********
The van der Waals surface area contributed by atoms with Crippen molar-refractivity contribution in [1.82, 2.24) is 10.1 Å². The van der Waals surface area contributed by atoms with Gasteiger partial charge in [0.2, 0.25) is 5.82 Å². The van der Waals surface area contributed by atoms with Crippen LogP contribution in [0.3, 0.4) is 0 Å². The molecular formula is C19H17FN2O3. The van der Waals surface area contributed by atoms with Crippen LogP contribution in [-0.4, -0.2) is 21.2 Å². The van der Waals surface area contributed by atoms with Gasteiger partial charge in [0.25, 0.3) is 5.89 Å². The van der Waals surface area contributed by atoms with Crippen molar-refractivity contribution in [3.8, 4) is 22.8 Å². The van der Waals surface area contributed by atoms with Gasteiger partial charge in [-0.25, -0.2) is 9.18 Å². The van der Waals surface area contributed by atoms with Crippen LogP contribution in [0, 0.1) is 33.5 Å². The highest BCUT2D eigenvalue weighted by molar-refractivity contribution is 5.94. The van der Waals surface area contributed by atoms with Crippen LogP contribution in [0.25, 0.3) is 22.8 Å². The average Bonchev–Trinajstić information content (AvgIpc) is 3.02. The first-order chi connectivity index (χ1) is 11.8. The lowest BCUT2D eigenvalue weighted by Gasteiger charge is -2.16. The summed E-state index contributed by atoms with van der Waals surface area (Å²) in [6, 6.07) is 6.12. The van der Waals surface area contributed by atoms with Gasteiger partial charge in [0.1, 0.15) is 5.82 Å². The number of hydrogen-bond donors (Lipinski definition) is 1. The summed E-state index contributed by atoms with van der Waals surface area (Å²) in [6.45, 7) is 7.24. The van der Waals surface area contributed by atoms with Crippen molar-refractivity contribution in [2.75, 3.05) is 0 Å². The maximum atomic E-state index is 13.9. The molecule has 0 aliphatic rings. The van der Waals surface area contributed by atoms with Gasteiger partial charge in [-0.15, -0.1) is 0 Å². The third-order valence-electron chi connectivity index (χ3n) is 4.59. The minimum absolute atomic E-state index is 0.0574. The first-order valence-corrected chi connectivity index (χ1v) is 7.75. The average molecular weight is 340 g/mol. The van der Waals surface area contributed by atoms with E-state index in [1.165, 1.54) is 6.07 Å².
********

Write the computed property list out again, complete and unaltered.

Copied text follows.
The van der Waals surface area contributed by atoms with Crippen molar-refractivity contribution in [1.82, 2.24) is 10.1 Å². The van der Waals surface area contributed by atoms with Gasteiger partial charge in [0.2, 0.25) is 5.82 Å². The van der Waals surface area contributed by atoms with Crippen LogP contribution in [0.3, 0.4) is 0 Å². The molecular formula is C19H17FN2O3. The van der Waals surface area contributed by atoms with Crippen LogP contribution in [-0.4, -0.2) is 21.2 Å². The van der Waals surface area contributed by atoms with Gasteiger partial charge in [0.25, 0.3) is 5.89 Å². The van der Waals surface area contributed by atoms with Crippen molar-refractivity contribution in [3.8, 4) is 22.8 Å². The van der Waals surface area contributed by atoms with Gasteiger partial charge in [-0.25, -0.2) is 9.18 Å². The van der Waals surface area contributed by atoms with Crippen LogP contribution in [0, 0.1) is 33.5 Å². The highest BCUT2D eigenvalue weighted by molar-refractivity contribution is 5.94. The van der Waals surface area contributed by atoms with Crippen LogP contribution in [0.25, 0.3) is 22.8 Å². The average Bonchev–Trinajstić information content (AvgIpc) is 3.02. The first-order chi connectivity index (χ1) is 11.8. The lowest BCUT2D eigenvalue weighted by Gasteiger charge is -2.16. The summed E-state index contributed by atoms with van der Waals surface area (Å²) in [6, 6.07) is 6.12. The van der Waals surface area contributed by atoms with Gasteiger partial charge in [0.1, 0.15) is 5.82 Å². The number of hydrogen-bond donors (Lipinski definition) is 1. The summed E-state index contributed by atoms with van der Waals surface area (Å²) in [6.45, 7) is 7.24. The van der Waals surface area contributed by atoms with Crippen molar-refractivity contribution in [2.75, 3.05) is 0 Å². The maximum atomic E-state index is 13.9. The molecule has 0 aliphatic rings. The van der Waals surface area contributed by atoms with Gasteiger partial charge in [-0.15, -0.1) is 0 Å². The third-order valence-electron chi connectivity index (χ3n) is 4.59. The minimum absolute atomic E-state index is 0.0574. The first-order valence-corrected chi connectivity index (χ1v) is 7.75. The average molecular weight is 340 g/mol. The van der Waals surface area contributed by atoms with E-state index in [1.165, 1.54) is 6.07 Å².